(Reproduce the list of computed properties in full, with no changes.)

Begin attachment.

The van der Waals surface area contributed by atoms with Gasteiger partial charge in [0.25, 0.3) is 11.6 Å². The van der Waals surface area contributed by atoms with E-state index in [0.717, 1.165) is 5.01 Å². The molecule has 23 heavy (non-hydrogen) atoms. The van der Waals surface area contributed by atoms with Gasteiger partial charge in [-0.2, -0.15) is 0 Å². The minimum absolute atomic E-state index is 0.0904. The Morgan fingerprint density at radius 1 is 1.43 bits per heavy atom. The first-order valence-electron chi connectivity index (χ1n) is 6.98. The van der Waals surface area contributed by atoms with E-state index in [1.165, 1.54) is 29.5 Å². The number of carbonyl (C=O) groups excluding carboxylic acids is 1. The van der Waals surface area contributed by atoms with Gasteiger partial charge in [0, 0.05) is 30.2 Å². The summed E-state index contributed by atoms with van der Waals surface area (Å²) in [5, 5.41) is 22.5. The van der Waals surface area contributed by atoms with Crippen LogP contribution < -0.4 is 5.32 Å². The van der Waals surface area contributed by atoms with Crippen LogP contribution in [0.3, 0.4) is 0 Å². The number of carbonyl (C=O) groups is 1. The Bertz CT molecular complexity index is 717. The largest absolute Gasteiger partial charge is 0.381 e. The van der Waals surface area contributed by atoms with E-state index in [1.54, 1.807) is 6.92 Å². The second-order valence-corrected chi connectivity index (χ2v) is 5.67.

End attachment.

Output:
The van der Waals surface area contributed by atoms with Gasteiger partial charge in [0.25, 0.3) is 11.6 Å². The van der Waals surface area contributed by atoms with E-state index in [0.717, 1.165) is 5.01 Å². The molecule has 23 heavy (non-hydrogen) atoms. The van der Waals surface area contributed by atoms with Gasteiger partial charge in [-0.2, -0.15) is 0 Å². The minimum absolute atomic E-state index is 0.0904. The Morgan fingerprint density at radius 1 is 1.43 bits per heavy atom. The first-order valence-electron chi connectivity index (χ1n) is 6.98. The van der Waals surface area contributed by atoms with E-state index in [1.165, 1.54) is 29.5 Å². The number of carbonyl (C=O) groups excluding carboxylic acids is 1. The van der Waals surface area contributed by atoms with Gasteiger partial charge in [0, 0.05) is 30.2 Å². The summed E-state index contributed by atoms with van der Waals surface area (Å²) in [5, 5.41) is 22.5. The van der Waals surface area contributed by atoms with Crippen LogP contribution < -0.4 is 5.32 Å². The van der Waals surface area contributed by atoms with Crippen LogP contribution in [0.3, 0.4) is 0 Å². The number of carbonyl (C=O) groups is 1. The Bertz CT molecular complexity index is 717. The largest absolute Gasteiger partial charge is 0.381 e. The van der Waals surface area contributed by atoms with E-state index in [1.54, 1.807) is 6.92 Å². The second-order valence-corrected chi connectivity index (χ2v) is 5.67.